Typically completed by 10-14 year olds, students work collaboratively on a five hour project or challenge in self-managed groups. During the project, they use a CREST Discovery passport to record and reflect on their work. Afterwards, students communicate their findings as a group presentation.
Each pack provides teaching guides, kit lists, example timetables and suggested starter activities to help you run your day. Find out more about CREST Discovery Awards.
Materials for prototyping Paper and card Easy to cut and fold. Paper not as rigid as card. Corrugated card Easily available. Good for large-scale models but not easy to fold. Polystyrene foam Good for shaping. Lightweight and glues well. Foamboard Clean and crisp models. Can be cut with a knife. Balsa and jelutong Can be cut into multiple different shapes in a school workshop. Sanding gives smooth finish. © tommk / 123rf.com © Evgeniya Kramar / 123rf.com Wire and straws Good for representing piping and tubing. Wire easily bent into complex shapes. Polymorph Can be reused. Easy to shape by hand or by using moulds. Can be painted. Miscellaneous Scissors, glue, sellotape. string, bluetac, paperclips, brass fasteners etc. © Arina Zaiachin / 123rf.com 4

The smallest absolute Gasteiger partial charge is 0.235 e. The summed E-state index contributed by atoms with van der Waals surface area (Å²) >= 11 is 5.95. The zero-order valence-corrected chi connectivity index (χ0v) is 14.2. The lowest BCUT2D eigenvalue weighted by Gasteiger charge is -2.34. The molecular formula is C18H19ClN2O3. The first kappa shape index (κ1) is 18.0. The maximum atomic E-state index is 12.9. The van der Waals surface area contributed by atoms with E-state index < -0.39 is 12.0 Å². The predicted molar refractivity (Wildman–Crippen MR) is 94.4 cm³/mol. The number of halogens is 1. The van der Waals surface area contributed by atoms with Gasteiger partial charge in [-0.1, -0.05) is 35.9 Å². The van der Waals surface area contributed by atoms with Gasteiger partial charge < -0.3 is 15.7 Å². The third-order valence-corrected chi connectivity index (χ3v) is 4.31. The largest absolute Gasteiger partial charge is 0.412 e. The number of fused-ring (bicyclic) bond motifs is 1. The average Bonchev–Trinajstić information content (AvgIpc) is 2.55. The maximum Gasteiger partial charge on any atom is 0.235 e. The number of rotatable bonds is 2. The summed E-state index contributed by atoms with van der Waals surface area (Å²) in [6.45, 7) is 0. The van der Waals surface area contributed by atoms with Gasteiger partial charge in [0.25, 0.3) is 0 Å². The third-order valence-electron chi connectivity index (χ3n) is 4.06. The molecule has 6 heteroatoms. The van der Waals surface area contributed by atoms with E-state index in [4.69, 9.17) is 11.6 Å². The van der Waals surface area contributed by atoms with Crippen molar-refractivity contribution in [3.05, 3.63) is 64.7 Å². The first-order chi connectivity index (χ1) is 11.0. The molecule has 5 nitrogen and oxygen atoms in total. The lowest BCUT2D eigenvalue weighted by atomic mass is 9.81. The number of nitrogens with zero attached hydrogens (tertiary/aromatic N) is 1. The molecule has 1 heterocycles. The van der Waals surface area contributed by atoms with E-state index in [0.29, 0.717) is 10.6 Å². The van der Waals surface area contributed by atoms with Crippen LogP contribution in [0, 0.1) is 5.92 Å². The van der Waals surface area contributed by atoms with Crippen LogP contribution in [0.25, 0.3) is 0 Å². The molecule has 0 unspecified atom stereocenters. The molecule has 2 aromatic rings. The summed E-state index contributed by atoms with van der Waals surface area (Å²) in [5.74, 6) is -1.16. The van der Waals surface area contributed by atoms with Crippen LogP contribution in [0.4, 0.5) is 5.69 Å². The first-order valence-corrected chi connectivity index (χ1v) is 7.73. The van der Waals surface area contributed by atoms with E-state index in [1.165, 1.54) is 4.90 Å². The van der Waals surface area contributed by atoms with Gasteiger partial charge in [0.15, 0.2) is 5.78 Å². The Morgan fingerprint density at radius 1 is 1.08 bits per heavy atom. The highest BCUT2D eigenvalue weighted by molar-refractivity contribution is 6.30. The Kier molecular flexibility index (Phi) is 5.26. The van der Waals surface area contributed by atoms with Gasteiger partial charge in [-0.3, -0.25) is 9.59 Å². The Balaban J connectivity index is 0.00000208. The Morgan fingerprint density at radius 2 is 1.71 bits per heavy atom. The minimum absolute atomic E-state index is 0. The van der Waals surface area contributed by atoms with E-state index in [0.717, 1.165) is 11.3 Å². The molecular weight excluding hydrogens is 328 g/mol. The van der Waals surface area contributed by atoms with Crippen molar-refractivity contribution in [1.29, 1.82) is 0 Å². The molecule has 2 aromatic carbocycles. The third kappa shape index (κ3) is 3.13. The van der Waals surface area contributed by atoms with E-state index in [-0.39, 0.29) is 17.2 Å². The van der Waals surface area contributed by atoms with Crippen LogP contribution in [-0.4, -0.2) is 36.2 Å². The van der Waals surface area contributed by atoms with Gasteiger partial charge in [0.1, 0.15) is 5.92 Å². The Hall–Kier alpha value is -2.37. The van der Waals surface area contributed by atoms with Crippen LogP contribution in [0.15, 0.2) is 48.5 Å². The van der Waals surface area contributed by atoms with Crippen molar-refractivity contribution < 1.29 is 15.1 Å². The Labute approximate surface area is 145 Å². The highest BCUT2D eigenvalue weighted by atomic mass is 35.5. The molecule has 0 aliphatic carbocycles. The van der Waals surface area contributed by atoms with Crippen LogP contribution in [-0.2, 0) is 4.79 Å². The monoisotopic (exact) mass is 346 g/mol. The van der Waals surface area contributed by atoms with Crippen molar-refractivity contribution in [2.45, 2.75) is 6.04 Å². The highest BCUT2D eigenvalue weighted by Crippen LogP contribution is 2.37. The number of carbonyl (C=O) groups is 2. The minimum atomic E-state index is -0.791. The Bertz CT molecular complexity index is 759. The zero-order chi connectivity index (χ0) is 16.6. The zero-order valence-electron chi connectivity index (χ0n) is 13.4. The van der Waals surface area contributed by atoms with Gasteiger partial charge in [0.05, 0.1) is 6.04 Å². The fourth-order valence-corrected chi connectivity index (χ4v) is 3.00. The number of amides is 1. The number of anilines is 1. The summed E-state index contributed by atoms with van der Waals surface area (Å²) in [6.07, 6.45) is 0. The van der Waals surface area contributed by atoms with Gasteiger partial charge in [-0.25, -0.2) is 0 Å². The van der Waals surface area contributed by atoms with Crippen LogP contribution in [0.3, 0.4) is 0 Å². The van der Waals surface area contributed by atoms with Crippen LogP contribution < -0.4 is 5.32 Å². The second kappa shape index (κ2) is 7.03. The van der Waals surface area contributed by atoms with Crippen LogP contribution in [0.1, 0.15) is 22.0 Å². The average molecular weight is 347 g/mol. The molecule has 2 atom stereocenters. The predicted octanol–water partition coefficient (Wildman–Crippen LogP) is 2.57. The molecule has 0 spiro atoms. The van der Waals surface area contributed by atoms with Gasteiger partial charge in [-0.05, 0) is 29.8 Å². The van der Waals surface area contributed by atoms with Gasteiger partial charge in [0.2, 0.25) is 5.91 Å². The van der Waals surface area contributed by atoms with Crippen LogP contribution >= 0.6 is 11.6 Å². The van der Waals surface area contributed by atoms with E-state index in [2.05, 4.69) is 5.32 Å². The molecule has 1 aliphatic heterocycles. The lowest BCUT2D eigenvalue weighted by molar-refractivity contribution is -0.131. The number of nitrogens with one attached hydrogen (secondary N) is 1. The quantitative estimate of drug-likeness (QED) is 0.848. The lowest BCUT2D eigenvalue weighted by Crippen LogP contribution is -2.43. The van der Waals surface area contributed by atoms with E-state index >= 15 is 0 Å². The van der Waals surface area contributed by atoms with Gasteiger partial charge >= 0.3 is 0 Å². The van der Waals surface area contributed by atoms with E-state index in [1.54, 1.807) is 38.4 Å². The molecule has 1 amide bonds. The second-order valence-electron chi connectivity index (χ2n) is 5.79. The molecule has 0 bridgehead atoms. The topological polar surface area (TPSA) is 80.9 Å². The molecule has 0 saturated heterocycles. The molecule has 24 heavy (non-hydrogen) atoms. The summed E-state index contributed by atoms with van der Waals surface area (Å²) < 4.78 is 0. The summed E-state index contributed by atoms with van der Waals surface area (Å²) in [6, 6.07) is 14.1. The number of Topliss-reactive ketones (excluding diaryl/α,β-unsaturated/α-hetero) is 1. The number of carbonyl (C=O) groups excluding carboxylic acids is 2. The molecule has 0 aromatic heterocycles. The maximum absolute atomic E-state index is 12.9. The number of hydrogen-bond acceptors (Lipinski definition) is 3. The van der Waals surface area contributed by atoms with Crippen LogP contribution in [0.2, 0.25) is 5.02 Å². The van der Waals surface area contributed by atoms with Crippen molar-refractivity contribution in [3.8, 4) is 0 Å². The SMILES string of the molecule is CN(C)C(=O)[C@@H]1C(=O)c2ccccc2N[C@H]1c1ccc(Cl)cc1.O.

Invention/product examples Infrastructure Eco-towns A government-sponsored initative started in 2007 to build new towns in England intended to achieve exemplary standards of sustainability. The key features of an eco-town: • Places with a distinct identity but good links to surrounding towns and cities in terms of jobs, transport and services. • Zero carbon emissions overall. • Be an exemplar in at least one area of environmental technology. • A good range of facilities. • A delivery organisation to manage the town and its development and provide support for people, businesses and community services. Find out more www.gizmag.com/north-west-bicester-eco-town/36764/ Urban forests Forests located in cities that are an important part of urban green infrastructure systems. Urban forestry is now established as a key focus of forestry policy and management in Britain. The need for viable responses to the pressures of climate change is a problem where urban forestry can make an important and positive contribution. Benefits include improved air quality, reduction of pollution, increased opportunities for wildlife, recreation purposes and social wellbeing. Find out more www.forestry.gov.uk/fr/urbanforestryandsociety 5 Attempts to acknowledge copyright have been made. Please contact us if you would like to discuss the use of your images.